Many British Columbians buying their first home will pay less Property Transfer Tax, as the province is increasing the threshold for the first-time homebuyers program to $475,000 from $425,000, an exemption that can save the purchaser up to $7,500 when buying their first home.
The statement said the budget confirms government’s ongoing commitment to protect health care. The Ministry of Health budget will increase $2.5 billion over three years. Total health spending by function will reach $19.6 billion, or more than 42 per cent of all government expenses by 2016-17.
To help encourage healthy choices, taxes on tobacco will increase by 32-cents per pack, or $3.20 a carton, effective April 1, 2014. This increase is expected to generate an additional $50 million in annual revenue over the course of the fiscal plan. Government will dedicate a significant portion of these revenues to provide specified funding for cancer prevention and will work with the Canadian Cancer Society and other research partners to develop and implement a number of innovative cancer-prevention initiatives.
The province continues to develop and implement all the elements of a competitive tax and policy environment to assist with LNG development in BC. To this end, government intends to introduce income tax legislation later this year applicable to the LNG industry.
The LNG Income Tax will be a two-tier tax with a Tier One tax rate of 1.5 per cent and a Tier Two rate of up to seven per cent, with the final rates to be determined and confirmed in legislation. The LNG Income Tax will apply to income from liquefaction of natural gas at LNG facilities in British Columbia.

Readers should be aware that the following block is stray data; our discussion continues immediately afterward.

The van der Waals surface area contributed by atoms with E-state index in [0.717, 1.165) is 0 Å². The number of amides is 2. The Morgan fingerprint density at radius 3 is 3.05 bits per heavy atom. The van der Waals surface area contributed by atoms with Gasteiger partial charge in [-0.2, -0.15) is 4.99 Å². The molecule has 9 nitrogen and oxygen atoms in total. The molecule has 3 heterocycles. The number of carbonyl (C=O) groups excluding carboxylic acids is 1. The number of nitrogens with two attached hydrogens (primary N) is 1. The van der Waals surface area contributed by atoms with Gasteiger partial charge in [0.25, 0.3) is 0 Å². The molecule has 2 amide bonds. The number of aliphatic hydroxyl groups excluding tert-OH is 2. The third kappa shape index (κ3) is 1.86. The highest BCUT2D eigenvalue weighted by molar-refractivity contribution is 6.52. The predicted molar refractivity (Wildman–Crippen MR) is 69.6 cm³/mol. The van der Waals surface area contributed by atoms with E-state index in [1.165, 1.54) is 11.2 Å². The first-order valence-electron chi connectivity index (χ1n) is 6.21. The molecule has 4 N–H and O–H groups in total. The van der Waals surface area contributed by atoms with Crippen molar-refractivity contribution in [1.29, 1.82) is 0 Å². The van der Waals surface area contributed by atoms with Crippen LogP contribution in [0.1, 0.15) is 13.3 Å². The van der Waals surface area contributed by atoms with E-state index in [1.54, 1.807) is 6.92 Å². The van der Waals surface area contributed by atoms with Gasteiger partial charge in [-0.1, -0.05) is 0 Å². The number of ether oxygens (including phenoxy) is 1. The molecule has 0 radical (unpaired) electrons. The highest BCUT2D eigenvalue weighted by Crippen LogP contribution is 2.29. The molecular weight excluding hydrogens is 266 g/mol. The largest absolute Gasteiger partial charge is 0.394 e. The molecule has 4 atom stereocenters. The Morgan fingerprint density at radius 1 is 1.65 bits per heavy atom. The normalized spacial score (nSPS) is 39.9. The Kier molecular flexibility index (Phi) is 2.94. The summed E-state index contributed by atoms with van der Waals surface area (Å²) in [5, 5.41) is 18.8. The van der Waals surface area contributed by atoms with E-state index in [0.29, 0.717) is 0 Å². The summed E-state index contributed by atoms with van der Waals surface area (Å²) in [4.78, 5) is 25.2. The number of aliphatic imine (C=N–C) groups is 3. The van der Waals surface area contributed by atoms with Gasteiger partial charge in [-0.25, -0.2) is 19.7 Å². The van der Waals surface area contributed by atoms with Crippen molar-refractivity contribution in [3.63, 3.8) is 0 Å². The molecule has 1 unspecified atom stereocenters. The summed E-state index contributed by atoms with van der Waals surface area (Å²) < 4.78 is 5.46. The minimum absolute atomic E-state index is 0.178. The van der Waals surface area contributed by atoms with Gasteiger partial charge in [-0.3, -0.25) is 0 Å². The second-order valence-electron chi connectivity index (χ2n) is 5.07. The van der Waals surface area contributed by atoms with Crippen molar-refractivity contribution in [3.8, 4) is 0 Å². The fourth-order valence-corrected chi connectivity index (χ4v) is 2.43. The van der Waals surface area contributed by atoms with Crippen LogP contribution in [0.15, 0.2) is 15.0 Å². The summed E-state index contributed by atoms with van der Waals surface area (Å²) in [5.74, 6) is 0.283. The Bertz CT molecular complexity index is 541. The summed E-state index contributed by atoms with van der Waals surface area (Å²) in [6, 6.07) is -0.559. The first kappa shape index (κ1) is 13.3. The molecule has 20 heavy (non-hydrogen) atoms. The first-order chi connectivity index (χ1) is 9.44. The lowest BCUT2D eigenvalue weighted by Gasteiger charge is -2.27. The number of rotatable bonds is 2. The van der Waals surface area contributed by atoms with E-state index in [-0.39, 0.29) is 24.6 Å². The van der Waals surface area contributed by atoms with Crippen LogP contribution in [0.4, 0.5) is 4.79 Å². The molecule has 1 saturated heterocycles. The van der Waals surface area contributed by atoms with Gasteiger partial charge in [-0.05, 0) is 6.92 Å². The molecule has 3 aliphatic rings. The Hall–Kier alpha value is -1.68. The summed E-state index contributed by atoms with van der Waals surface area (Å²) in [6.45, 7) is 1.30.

The BC LNG income tax structure and rates are subject to approval of the legislature. Government intends to have legislation ready for introduction by fall 2014, once the complex drafting process is complete. Regulations and additional legislation will follow in 2015, the statement said.
The independent British Columbia Economic Forecast Council forecasts provincial real GDP growth to be 2.3 per cent in 2014, 2.7 per cent in 2015 and an average of 2.7 per cent over 2016-2018. Government’s economic growth forecast is 2.0 per cent in 2014, 2.3 per cent in 2015 and 2.5 per cent in 2016 — a forecast that is prudent relative to the Economic Forecast Council.
The Economic Forecast Council’s prediction for provincial real GDP growth takes on new significance with Balanced Budget 2014. Government’s Economic Stability Mandate offers employees the opportunity to benefit from B.C.’s economic growth through the Economic Stability Dividend. Under this agreement, employees will receive a wage increase equal to half of any percentage-point gain in real GDP growth above the Economic Forecast Council’s forecast published in the February budgets.
Taxpayer-supported capital spending on schools, hospitals and other infrastructure across the province over the next three years is expected to total $11 billion. This includes $1.5 billion to maintain, replace, renovate or expand K-12 facilities; $2.3 billion for capital spending by post-secondary institutions across BC; $2.6 billion on health-sector infrastructure; and $3.4 billion for transportation investments.
By eliminating the deficit, controlling capital spending and reducing the level of government’s borrowing needs, Balanced Budget 2014 forecasts British Columbia’s taxpayer-supported debt-to-GDP ratio will peak at 18.5 per cent in 2013-14 and decline to 17.8 per cent in 2016-17. The taxpayer-supported debt-to-GDP ratio is a key measure of debt affordability and effectively managing this ratio helps maintain BC’s triple-A credit rating.
Please go to www.bcbudget.ca for more details on Balanced Budget 2014.